The use of compounded topical pain creams does not appear to benefit patients with chronic pain when compared with placebo creams, according to a study published in Annals of Internal Medicine.

To investigate the effectiveness of compounded creams in the treatment of localized chronic pain, study authors performed a double-blind, randomized, parallel study comparing creams compounded with an active ingredient to placebo creams. Patients (N=399) were divided into 3 chronic pain groups and were treated with either a specific pain cream formulation or placebo cream: neuropathic pain (N=133; cream: ketamine 10%, gabapentin 6%, clonidine 0.2% and lidocaine 2%), nociceptive pain (N=133; cream: ketoprofen 10%, baclofen 2%, cyclobenzaprine 2%, and lidocaine 2%), and mixed pain (N=133; cream: ketamine 10%, gabapentin 6%, diclofenac 3%, baclofen 2%, cyclobenzaprine 2%, and lidocaine 2%); creams were applied 3 times per day to the affected areas.

Average pain score (0-10 numerical scale) 1 month after starting treatment was designated as the primary outcome. “A positive categorical response was a reduction in pain score of 2 or more points coupled with a score above 3 on a 5-point satisfaction scale,” the authors explained.

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Results showed that among all the pain groups, no difference was observed between the treatment group and placebo group in the mean reduction in average pain scores at 1 month (neuropathic pain: -0.1 points [95% CI, -0.8 to 0.5 points]; nociceptive pain: -0.3 points [CI, -0.9 to 0.2 points]; mixed pain: -0.3 points [CI, -0.9 to 0.2 points]; all patients combined: -0.3 points [CI, -0.6 to 0.1 points]). In addition, rates of satisfaction and positive outcome (secondary outcomes measured by the Short Form-36 Health Survey score) were found to be similar between the treatment group (43% and 36%, respectively) and placebo group (38% and 28%, respectively).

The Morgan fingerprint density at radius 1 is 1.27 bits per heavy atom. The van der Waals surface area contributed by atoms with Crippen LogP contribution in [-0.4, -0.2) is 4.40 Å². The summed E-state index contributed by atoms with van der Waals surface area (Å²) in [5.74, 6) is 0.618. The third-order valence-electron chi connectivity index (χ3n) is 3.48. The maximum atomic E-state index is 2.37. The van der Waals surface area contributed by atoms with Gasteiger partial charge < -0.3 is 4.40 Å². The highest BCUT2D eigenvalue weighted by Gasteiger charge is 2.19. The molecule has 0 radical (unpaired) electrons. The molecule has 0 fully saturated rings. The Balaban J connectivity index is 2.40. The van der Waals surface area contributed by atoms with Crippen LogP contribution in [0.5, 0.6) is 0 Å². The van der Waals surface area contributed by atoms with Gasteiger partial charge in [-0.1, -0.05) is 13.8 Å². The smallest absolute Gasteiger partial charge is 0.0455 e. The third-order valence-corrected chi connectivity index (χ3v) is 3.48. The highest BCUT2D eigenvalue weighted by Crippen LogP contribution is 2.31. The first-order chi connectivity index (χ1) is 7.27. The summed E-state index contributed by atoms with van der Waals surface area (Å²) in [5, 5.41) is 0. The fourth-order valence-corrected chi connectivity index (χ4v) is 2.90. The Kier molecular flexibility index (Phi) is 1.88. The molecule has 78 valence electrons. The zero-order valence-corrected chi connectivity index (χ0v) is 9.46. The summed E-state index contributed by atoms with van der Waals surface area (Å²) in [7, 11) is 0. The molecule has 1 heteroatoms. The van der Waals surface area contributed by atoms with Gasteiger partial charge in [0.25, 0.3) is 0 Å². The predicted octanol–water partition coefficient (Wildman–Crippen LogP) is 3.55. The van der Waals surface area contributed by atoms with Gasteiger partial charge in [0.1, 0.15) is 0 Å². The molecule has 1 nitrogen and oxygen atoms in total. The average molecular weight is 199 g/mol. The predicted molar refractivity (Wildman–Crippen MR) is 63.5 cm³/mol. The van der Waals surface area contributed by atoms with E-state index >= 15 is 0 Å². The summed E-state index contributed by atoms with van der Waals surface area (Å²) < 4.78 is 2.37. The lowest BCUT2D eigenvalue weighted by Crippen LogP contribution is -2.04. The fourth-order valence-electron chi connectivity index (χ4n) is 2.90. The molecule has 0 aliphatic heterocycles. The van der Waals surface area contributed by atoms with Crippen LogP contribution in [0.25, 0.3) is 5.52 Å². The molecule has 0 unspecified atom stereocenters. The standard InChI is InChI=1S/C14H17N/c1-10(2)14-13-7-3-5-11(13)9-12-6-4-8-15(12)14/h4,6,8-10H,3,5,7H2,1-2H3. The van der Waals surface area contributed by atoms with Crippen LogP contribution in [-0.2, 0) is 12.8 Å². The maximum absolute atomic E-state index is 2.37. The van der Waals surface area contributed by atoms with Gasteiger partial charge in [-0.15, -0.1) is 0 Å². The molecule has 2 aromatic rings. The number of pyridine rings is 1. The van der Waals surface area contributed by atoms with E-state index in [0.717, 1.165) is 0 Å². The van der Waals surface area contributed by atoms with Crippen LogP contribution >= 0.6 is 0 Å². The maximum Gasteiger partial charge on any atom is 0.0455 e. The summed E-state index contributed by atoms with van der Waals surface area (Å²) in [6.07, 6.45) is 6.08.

“We found that specially formulated compounded pain creams provided little benefit in our study participants, more than 40% of whom were active-duty personnel,” the authors reported. “Considering the increased costs of using a non-FDA-approved and regulated compounded cream rather than a single agent, we caution against routine use of compounded creams for chronic pain.”

For more information visit annals.org.

This article originally appeared on MPR